As the economy sputters in a seaside town, a local girl discovers a magic paintbrush and uses it to restore her town’s prosperity in this simple picture book by Johnny Bates.
The book begins with merchants entering Penny’s family’s bakery sharing stories of economic hardship. Penny cheers them up by giving them paintings she has made. Last to arrive is a struggling art storeowner who invites Penny to pick out a brush and paints in thanks for loaves of bread. While at his store, Penny spies a dusty box, and the owner reveals a brush that’s magical in the hands of a true artist.
When Penny holds the brush, a crack in the handle seals and the bristles stiffen. Soon, whatever Penny touches with the brush turns a solid color. After Penny repaints his rundown art store, the owner beams: “Paint the town, Penny, share your magic with everyone,” he says. Penny refurbishes the town in bright colors, and tourists flock back, lured by its beauty.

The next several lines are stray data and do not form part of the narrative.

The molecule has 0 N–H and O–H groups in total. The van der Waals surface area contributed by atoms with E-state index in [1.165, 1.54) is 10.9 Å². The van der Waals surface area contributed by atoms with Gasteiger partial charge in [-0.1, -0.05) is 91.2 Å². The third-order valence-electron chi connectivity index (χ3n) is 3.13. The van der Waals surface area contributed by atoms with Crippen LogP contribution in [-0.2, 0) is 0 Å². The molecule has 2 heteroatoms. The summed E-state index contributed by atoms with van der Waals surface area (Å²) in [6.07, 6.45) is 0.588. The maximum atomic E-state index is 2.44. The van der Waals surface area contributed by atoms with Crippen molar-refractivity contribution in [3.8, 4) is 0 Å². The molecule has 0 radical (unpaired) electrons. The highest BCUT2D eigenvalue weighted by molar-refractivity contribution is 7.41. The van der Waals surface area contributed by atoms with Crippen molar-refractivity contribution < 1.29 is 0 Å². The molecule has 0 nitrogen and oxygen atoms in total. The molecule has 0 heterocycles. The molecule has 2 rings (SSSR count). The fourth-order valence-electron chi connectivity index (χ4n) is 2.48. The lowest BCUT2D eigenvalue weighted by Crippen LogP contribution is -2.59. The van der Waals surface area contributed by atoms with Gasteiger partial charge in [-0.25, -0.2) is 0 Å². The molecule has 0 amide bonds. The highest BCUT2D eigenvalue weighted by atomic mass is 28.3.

This is a sweet premise about the power of art and community, and the importance of believing that things can get better. Yet, the story is generally flat and there’s nothing fantastical about the paint job. By contrast, other tales about magic brushes stretch readers’ imaginations. (In Laurence Yep’s The Magic Paintbrush, for example, an orphan uses a brush made from a unicorn’s tail to paint windows on a wall, then climbs through them into China’s past.)
Additionally, the artwork is underdeveloped. Nothing in an early image of the town suggests that it is rundown, and the town looks more like a sleepy coastal burg than a tourist getaway.
Author-illustrator Johnny Bates describes the story on the back cover as inspirational, but while the premise has the potential to move readers, the text and paintings languish on the page. As a result, the book may have difficulty competing with similar titles by acclaimed authors.
Also available as an ebook.